Does Money Buy Happiness? A new answer to an old question
By Johannes Haushofer Jeremy Shapiro and Catherine Thomas
In 2011, Caren, a young woman from Western Kenya, received a text message saying that she had received an “unconditional cash transfer” from a charity called GiveDirectly. The NGO had sent her $1,500 to spend as she wished – no strings attached. Two years later, Caren explained that her relationships with her family and her community had changed dramatically. With the cash transfer, she and her husband had been able to move out of her mother-in-law’s house, as is customary for the eldest son, and into a house with a tin instead of a thatched roof. Additionally, Caren had begun to work outside the house. Consequently, Caren’s mother-in-law’s respect for her grew and the insults she had heard from her mother-in-law almost daily began to subside. No longer incited by his mother, Caren’s husband’s harsh words and physical abuse abated. Even in her community, her neighbors started coming to her to borrow tools. Caren felt less stressed and depressed, and reported being much happier than before.
Caren had received the GiveDirectly transfer as part of a randomized controlled trial that two of us (JS & JH) conducted in Western Kenya in 2011-2013. This setting allows us to ask whether receiving these cash transfers had similar effects on other people as it had on Caren. Would the average person experience a similar improvement in their psychological well-being as Caren?
The cycle of poverty and poor psychological wellbeing
Given that poverty is often marked by a state of chronic stress and is associated with poor psychological wellbeing on a range of other indicators, it would not be too surprising if cash transfers had increased psychological well-being. Indeed, depression and unhappiness disproportionately burden low-income populations, both within and across countries. In addition, our recent research reveals that poverty is also associated with other negative psychological outcomes, including greater feelings of meaninglessness and loneliness, and lower levels of trust and intrinsic motivation.
However, such observed associations between poverty and poor psychological wellbeing still don’t tell us which causes which, and it is here that a randomized controlled trial such as the one we conducted can help: in contrast to correlational studies, it establishes causality. In our study we also went beyond self-reports of psychological well-being by measuring changes in the stress hormone cortisol following a reduction in poverty levels. What did we find?
In this population, the burden of mental illness was remarkable. The average score on the CES-D depression questionnaire was 26.5, well above the clinical cut-off point for depression of 16 established in Western populations. While this significant burden of depression could partly be attributed to an imperfect translation of the clinical concept across cultures, it is unlikely to be the whole story. A reduction of poverty through cash transfers resulted in improvements in this measure: recipients scored one point lower on the depression scale than non-recipients, and also showed improvement on several other measures of psychological wellbeing, such as perceived stress, life satisfaction, happiness, and optimism. As predicted, these positive psychological effects were even greater when households were given large ($1,100) compared to small transfers ($300). Cortisol levels were significantly reduced in several treatment arms, including in households that received large transfers compared to small transfers, female-recipient compared to male-recipient households, and transfers delivered in a lump-sum compared to in monthly installments.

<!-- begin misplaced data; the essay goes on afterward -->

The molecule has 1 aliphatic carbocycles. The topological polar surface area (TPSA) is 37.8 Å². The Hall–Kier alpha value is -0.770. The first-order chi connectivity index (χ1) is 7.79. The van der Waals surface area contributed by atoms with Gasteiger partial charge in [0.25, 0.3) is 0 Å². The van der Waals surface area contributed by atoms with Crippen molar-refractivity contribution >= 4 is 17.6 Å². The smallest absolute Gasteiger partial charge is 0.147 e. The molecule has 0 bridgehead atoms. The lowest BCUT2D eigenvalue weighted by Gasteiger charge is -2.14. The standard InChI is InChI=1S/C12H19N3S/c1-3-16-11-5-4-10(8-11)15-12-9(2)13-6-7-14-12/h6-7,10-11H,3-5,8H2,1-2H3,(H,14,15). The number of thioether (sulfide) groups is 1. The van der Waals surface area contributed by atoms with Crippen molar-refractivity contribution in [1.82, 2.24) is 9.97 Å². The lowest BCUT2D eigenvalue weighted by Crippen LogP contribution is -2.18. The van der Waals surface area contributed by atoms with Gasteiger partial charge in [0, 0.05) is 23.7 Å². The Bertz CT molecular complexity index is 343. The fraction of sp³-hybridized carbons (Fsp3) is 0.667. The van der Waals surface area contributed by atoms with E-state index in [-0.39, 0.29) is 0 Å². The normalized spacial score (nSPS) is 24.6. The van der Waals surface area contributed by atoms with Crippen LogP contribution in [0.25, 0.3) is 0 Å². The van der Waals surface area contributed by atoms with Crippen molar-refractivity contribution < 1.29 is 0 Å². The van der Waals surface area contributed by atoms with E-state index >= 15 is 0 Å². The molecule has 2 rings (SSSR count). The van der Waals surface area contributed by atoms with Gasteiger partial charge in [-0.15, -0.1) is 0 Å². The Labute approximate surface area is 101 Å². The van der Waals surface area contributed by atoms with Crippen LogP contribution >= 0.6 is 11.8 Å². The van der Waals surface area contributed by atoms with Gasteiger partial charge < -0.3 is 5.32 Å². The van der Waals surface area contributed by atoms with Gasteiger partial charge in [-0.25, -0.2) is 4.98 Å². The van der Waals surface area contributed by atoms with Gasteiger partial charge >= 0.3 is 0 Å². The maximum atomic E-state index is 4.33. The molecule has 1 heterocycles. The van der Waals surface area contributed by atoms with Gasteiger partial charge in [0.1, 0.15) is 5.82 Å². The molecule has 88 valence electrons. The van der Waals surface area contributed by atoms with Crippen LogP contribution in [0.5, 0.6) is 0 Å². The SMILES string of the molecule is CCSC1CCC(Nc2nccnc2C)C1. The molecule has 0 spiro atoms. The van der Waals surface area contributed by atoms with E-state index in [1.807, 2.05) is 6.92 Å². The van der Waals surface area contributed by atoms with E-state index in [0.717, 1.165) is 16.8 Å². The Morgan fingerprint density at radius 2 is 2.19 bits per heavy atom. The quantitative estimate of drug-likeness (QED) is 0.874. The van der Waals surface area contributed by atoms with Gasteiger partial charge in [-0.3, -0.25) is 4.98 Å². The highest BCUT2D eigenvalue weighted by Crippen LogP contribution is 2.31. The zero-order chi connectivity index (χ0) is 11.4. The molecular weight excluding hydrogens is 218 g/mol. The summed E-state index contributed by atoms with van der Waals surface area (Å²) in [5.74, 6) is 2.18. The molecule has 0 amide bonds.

Although it is possible that giving cash to only some but not other households in a village would have negative externalities on the psychological wellbeing of non-recipient households, we find no such effects on average – in fact, optimism was actually boosted among control households in such villages. Furthermore, we find trends toward improvement in a number of other psychological outcomes and no significant negative psychological outcomes among these spillover households.
Interestingly, these improvements in psychological well-being were dependent on whether the husband or the wife in the household received the money: when women received the cash transfers, both males and females alike showed greater improvements in psychological well-being compared to when transfers went to men. Female empowerment may partly account for these observed differences between female- and male-recipient households: female empowerment, as measured in part by the absence of physical and sexual violence against women, was improved in the treatment group, and particularly in female recipient households. In the cross-section, female empowerment is a strong predictor of psychological well-being.
Thus, our findings suggest that cash transfers can improve psychological well-being – contrary to popular notions that such windfalls may lead to conflict and unhappiness. The fact that a reduction of poverty reduced symptoms of depression and stress suggests that poverty may indeed be a strong determinant of psychological wellbeing. An important implication of these results is that “treating poverty” may potentially contribute to alleviating the burden of poor psychological wellbeing among low-income populations. Future research is needed to determine whether addressing mental health directly through a psychological intervention, or addressing a root cause of poor mental health—financial strain—is most cost-effective for improving mental health. Additionally, future research should aim to determine whether enhancing psychological wellbeing in turn might have positive effects on household wealth.